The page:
Impact of the COVID-19 pandemic
The achievement of SDG 2 has been jeopardized by a number of factors, the most serious of which happened in 2019, 2020 and 2021; with the unprecedented 2019–2021 locust infestation in Eastern Africa and the 2020 global COVID-19 pandemic. The Food and Agricultural Organization (FAO) has noted that trends in food insecurity, disruption in food supply, and income contribute to "increasing the risk of child malnutrition, as food insecurity affects diet quality, including the quality of children's and women's diets, and people's health in different ways".
Up to 142 million people in 2020, have suffered from undernourishment as a result of the COVID-19 pandemic. Stunting and wasting children statistics are likely to worsen with the pandemic. In addition, the COVID-19 pandemic "may add between 83 and 132 million people to the total number of undernourished in the world by the end of 2020 depending on the economic growth scenario".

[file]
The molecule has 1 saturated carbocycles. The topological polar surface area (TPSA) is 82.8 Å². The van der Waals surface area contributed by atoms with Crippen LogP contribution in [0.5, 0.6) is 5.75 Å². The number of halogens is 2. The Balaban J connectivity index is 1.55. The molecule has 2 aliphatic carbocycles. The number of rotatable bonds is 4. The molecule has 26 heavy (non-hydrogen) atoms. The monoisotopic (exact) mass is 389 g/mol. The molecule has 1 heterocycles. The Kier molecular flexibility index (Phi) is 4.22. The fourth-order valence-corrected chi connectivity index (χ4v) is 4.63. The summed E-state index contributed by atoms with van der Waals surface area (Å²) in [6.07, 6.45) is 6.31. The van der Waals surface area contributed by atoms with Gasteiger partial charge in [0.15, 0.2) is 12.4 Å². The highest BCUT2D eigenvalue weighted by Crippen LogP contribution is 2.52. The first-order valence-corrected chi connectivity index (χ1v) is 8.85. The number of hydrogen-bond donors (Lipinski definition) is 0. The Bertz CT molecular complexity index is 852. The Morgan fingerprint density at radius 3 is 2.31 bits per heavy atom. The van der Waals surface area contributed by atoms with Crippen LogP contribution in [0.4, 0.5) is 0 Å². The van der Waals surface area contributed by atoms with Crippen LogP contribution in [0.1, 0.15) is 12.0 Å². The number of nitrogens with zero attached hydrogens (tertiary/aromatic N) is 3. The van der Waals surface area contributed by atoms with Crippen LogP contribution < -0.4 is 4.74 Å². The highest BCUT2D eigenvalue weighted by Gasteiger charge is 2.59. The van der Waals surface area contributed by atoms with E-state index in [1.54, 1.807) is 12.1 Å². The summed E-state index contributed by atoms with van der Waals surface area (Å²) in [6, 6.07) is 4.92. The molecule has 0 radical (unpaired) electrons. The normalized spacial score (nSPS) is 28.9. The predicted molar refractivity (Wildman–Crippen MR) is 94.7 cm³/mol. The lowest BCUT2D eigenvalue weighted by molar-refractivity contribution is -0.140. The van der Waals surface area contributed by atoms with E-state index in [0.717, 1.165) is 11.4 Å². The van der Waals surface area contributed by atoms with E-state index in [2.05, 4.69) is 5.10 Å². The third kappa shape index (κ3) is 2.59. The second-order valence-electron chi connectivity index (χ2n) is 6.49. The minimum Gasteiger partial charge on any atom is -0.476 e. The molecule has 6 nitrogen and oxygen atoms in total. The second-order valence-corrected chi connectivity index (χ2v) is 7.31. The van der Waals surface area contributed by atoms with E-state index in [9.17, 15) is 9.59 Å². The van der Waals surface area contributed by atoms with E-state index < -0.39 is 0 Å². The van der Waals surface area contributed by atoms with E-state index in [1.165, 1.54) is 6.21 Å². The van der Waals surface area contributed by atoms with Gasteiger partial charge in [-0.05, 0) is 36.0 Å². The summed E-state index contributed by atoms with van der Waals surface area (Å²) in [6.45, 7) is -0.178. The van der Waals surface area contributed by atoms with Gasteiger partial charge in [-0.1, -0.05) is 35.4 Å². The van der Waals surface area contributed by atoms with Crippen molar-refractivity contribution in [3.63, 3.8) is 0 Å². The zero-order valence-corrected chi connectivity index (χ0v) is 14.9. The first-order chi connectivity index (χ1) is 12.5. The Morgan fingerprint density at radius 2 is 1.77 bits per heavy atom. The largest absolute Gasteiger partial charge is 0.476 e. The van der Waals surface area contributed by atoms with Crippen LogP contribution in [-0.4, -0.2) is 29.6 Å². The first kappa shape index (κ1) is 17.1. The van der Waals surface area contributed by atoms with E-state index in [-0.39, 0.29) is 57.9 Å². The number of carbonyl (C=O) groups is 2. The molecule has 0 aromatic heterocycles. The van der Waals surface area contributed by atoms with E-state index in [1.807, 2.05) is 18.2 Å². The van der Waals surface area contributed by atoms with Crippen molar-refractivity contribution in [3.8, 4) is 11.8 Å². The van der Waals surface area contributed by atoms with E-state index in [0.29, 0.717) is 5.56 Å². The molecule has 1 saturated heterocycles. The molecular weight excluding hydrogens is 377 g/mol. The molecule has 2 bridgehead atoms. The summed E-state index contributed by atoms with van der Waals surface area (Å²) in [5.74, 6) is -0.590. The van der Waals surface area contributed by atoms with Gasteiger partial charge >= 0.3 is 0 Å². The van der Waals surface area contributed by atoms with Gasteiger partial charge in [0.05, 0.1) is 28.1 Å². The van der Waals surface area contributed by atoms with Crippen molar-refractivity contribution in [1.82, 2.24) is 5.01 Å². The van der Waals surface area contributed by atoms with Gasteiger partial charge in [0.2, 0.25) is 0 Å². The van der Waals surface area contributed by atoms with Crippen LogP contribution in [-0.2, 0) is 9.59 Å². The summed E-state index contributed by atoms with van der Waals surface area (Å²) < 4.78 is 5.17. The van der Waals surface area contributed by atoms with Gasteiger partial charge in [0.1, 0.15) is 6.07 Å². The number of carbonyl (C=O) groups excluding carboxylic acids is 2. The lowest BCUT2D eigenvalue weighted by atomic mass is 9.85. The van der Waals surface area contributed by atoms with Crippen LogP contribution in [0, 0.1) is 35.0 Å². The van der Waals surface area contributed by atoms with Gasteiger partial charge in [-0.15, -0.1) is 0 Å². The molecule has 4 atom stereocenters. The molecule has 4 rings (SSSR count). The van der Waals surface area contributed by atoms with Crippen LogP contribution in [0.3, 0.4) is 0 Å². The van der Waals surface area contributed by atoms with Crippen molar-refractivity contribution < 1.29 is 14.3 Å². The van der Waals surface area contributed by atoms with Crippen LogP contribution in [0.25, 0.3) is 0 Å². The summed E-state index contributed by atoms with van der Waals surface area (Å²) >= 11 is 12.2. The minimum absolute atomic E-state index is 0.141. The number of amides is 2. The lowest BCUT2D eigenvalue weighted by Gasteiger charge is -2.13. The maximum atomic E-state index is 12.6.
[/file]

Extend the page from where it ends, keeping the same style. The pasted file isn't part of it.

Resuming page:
The COVID-19 pandemic and lockdown has placed a huge amount of pressure on agricultural production, disrupted global value and supply chain. Subsequently, this raises issues of malnutrition and inadequate food supply to households, with the poorest of them all gravely affected. This has caused more than 132 million people to suffer from undernourishment in 2020. According to recent research there could be a 14% increase in the prevalence of moderate or severe wasting among children younger than five years due to the COVID-19 pandemic.
Links with other SDGs
The SDGs are deeply interconnected. All goals could be affected if progress on one specific goal is not achieved.
Climate change and natural disasters are affecting food security. Disaster risk management, climate change adaptation and mitigation are essential to increase harvests quality and quantity. Targets 2.4 and 2.5 are directly linked to the environment.
Organizations and programmes
Organizations, programmes and funds that have been set up to tackle hunger and malnutrition include:
- United Nations Children’s Fund (UNICEF)
- Food and Agricultural Organization (FAO)
- World Food Programme (WFP)
- International Fund for Agricultural Development (IFAD)
- World Bank
- United Nations Environment Programme (UNEP)
International NGOs include:
- Action Against Hunger (or Action Contre La Faim (ACF) in French)
- Feeding America
- The Hunger Project (THP)